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I really need some help my followers

Hi college is so expensive and my family has gone through a lot this past year with my mother and sisters and I could really use some help whether it’s a dollar or twenty! I know there’s many people who know how this situation is and have overcome it

Rather than love, than money, than fame, give me trends.

These blogs are the treasured wealth of the world:

This has been trends. Check ya later.

Originally posted by radfudgesicle

Header image via arcticlarriepakicreampuff

Ways to Make Money:

Become a task rabbit. If you have a skill, whether it’s wrapping presents, helping with a house move, you can be a tasker.

Sell your photos online. If you have a camera and photos, then you can offer them to photo companies, like Shutterstock, who will put your images on sale and give you a cut.

Become an avon representative. This can be very lucrative. All you need is an outgoing personality. It’s easy to apply and you get a commission on every item you sell.

Get crafty. Sell what you make, either at fetes/in shops or on Etsy.

Rent out your possessions. Rentmyitems helps you rent out anything that could be of interest to someone else. More info here.

Teach a course. If you’re good at something, why not teach other people to do it too? You can either run a face-to-face class and advertise locally, or post a course on Udemy and generate income every time it’s downloaded.

Rent out room or your garden. Rent out your entire home, your spare room, an airbed in your living room (or even your garden to campers) on Airbnb. You can register as a host here.

Get rid of old devices.  Listing them on eBay is your best bet, but there are also companies who will take them off your hands more easily. Here’s a good guide.

Sign up for swagbucks. Swagbucks pays you in points for doing things you’d probably do online anyway, like searching the web and watching videos. You can then swap those points for Amazon vouchers and more. More info here.

Become a virtual assistant.  If you have a few hours spare in the evening to help a busy professional book flights and make calls; sites like Elance, Upwork and PeoplePerHour are a great starting point. You’re often working for people in other time zones, so plan accordingly.

Do surveys. Have a look at MySurvey.

Sell your college notes on FlashNotes, StuviaNoteSurf.

Advertise a service on Fiverrr.  This “five dollar marketplace” actually lets sellers charge up to $300 for services such as recording and animation by adding on extras. Find out more here.

Cook. You can make profit from bake sales. Find a local market or boot sale and get baking.

Sell your hair. Look at buyandsellhair

Trade in. There are quite a few sites that allow you to trade in old CDs, DVDs, books, and games for cash. You can find a great guide and list of the best paying sites here.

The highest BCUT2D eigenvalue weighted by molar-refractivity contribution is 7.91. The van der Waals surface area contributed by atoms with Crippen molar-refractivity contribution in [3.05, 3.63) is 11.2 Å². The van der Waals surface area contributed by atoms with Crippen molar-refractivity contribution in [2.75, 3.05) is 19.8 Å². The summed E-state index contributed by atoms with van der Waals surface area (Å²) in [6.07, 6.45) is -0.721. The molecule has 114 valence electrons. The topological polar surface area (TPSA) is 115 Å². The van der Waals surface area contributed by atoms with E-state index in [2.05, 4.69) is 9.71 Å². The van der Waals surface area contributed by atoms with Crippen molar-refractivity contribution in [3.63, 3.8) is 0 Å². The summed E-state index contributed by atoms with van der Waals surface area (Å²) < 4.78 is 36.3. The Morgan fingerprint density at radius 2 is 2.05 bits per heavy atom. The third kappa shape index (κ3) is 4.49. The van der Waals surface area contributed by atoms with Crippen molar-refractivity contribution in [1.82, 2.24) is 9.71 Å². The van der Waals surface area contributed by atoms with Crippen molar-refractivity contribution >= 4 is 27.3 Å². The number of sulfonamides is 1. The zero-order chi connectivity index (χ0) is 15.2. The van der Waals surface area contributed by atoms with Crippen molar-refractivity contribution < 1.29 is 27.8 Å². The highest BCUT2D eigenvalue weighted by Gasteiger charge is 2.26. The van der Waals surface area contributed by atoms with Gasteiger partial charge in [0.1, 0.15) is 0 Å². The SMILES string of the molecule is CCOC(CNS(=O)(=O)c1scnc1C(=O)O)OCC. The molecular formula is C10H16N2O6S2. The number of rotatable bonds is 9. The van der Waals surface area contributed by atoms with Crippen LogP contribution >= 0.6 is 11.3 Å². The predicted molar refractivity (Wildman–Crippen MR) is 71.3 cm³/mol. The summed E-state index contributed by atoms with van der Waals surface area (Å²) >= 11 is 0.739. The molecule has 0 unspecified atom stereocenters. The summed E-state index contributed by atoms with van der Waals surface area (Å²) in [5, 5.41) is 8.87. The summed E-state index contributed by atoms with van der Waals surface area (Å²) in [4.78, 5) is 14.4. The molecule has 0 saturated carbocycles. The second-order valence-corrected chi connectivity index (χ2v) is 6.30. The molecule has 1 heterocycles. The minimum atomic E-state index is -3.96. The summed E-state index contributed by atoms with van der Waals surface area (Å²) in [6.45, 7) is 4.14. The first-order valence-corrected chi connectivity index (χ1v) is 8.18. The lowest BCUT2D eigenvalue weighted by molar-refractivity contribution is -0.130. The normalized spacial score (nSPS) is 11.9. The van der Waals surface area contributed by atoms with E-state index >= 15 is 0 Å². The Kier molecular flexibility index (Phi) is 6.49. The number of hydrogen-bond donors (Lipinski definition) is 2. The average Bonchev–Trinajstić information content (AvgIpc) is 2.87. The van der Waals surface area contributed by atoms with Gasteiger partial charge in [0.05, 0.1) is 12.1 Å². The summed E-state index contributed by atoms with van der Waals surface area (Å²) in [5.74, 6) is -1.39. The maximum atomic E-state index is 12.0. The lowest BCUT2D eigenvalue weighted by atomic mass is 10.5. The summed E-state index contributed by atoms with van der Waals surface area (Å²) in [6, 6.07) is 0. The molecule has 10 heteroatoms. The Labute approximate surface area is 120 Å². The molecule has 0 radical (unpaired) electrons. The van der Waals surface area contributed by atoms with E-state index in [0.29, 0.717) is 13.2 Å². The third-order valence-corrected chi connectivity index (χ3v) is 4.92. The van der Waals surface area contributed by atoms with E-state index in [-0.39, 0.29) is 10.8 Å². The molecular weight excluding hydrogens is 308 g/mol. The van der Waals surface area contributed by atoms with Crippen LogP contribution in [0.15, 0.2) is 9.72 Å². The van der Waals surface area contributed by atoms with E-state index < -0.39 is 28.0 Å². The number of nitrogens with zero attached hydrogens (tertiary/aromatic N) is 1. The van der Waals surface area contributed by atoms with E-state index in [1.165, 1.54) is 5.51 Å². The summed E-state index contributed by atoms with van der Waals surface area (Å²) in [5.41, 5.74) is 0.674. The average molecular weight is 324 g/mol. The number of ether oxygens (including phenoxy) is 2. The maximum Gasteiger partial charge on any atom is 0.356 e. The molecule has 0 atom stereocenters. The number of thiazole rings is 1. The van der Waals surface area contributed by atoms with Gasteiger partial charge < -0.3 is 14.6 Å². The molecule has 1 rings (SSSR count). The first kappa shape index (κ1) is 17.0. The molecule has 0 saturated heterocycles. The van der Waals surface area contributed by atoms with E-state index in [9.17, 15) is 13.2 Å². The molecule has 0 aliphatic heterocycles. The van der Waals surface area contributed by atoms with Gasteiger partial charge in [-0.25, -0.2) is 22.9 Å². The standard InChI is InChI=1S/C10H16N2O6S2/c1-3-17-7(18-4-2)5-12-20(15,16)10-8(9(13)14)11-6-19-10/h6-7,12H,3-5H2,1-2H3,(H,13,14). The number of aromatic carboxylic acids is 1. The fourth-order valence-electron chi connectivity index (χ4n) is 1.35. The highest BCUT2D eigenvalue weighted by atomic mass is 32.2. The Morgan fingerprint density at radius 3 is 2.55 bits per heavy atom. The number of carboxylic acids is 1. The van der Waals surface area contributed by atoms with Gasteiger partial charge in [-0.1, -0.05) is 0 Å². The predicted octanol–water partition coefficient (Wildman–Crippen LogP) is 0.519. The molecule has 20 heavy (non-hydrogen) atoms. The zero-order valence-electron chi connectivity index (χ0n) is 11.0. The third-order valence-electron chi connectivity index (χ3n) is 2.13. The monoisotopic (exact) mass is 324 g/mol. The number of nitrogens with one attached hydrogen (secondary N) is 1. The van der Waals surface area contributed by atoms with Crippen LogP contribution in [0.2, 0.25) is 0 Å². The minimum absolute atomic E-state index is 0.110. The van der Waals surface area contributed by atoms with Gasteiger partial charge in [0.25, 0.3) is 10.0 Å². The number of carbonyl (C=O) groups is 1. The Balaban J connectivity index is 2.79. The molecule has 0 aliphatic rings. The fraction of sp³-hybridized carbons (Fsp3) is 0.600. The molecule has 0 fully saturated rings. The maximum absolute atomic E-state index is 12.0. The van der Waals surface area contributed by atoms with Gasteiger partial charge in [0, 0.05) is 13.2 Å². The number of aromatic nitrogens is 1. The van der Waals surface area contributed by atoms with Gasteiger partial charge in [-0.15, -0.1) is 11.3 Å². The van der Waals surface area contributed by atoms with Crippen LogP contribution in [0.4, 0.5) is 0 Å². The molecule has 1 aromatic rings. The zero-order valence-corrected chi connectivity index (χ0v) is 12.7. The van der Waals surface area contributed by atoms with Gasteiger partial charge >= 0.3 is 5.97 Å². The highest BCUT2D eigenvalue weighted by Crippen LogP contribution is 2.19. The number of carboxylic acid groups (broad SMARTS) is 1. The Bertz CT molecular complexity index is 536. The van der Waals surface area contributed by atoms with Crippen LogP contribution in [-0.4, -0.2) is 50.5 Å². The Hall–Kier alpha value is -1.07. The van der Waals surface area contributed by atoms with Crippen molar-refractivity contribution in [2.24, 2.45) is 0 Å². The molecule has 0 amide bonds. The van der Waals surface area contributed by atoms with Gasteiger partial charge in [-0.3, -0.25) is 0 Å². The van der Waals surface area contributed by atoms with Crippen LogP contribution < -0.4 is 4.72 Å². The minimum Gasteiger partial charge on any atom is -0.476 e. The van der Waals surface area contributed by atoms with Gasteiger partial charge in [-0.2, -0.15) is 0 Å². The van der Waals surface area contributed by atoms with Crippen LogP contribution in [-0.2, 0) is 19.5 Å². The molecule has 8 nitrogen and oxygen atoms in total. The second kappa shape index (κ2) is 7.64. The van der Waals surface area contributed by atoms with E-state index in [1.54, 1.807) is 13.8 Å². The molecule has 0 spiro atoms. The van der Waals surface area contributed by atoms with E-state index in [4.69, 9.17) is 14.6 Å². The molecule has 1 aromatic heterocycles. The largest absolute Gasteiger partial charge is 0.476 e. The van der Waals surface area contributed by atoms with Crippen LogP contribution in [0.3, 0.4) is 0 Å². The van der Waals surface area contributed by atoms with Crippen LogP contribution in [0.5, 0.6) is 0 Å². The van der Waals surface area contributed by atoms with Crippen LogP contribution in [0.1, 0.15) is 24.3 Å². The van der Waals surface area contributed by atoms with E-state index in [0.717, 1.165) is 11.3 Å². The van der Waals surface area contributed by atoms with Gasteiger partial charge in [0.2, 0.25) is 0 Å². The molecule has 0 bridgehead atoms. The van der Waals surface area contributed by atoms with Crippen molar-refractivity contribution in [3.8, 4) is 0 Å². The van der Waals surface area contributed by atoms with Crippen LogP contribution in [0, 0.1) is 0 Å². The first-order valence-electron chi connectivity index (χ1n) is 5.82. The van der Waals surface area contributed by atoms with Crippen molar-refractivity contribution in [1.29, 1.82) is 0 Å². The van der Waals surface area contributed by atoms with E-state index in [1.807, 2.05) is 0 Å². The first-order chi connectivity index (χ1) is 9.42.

Hold a car boot sale. Or visit one, get some bargains and sell them on for a profit.

Get paid to review music. Music and fashion site SliceThePie pays a small fee for every song or outfit you review, though the amount increases as you build up a solid reputation. Find out more here.

this is the second part of our financing series. part 1 is here

Making a budget can be difficult and confusing and might be the hardest part of staying on top of your personal finance. Here at coffeeplanner, we’ve broken this down into 7(ish) easy steps.

1. CHOOSE YOUR MEDIUM

will you be using pen and paper? the notes app on your phone? or a fancy personal finance app on your phone/tablet/computer? Choose whatever you think is easiest and most accessible for you. As a student you’re almost always on the go and it’d be pretty handy to have your budget with you.

2. CHECK THAT CASH FLOW

do you have a job? are you relying on the student loan gods? Understand where your money is coming from. This means not just knowing whose money it is, but how often you get more money and how much. When/how you get your money is the foundation of any budget.

3. TRACK EXPENSES:

when first creating a budget, it can be hard to estimate how much money you need per category. For a week or two, spend as you normally would and track those expenses. This will be the basis for your budget. Avoid modifying your spending habits because this will skew the results.

4. CREATE CATEGORIES

where do you usually spend money? meals? snacks? transportation? create a list of categories where you usually spend money. Try to be a little specific because categories like “food” can get out of hand pretty quickly when you’re a student. So try something like “meals,” “coffee/tea,” “snacks” instead, so you can know more accurately where your money is going!

5. SLICE AND DICE

now that you know what you’re spending, add up the totals for all your categories and see where cuts can be made. Are you spending $5 a day on coffee? cut that down with a coffeemaker and instant coffee. This is the true “budgeting” part. Try to keep limits/goals realistic, but absolutely within your spending capabilities. Even if you only save a couple dollars a week, it will definitely add up!

6. INCLUDE A BUFFER ZONE

we all know those days/weeks when you just can’t with life anymore, and for those days sometimes the only thing that can help is a tub of ice cream and/or a movie with friends. This is what your buffer zone is for. Set aside a small amount of money each cycle for emergencies like self-care or a late night taxi ride. Whether the money leftover is transferrable between cycles is up to you, do what works for you.

7. COMMIT

a budget only works if you stick with it. Using the money you save, you can treat yourself to something small each cycle to keep up the work! Staying in budget is hard, but totally do-able. You got this!

// budgeting apps

wally - free - iOS/android - an easy-to-use expense tracker. keep track of what you’re spending in different categories and save pictures of receipts so you don’t have to carry them around!

mint - free - iOS/android - the heavy-duty personal finance app. American based, but works for many different countries.

Money Makes Her Smile and So Does Knowing What to Do With It: What To Do With Your Allowance, Tips, Or Donations

Become a New Money Girls Art Collector

I made more money in a weekend than I had in a month. Then I did it again the next weekend and the weekend after that. As I counted my cash and tried to figure out where to stash it, I wondered why i hadn’t considered sex work sooner. I was giddy with excitement. I went wild. I bought anything I wanted and a few things I didn’t even like. Who cared? I could do what I wanted. More money was coming.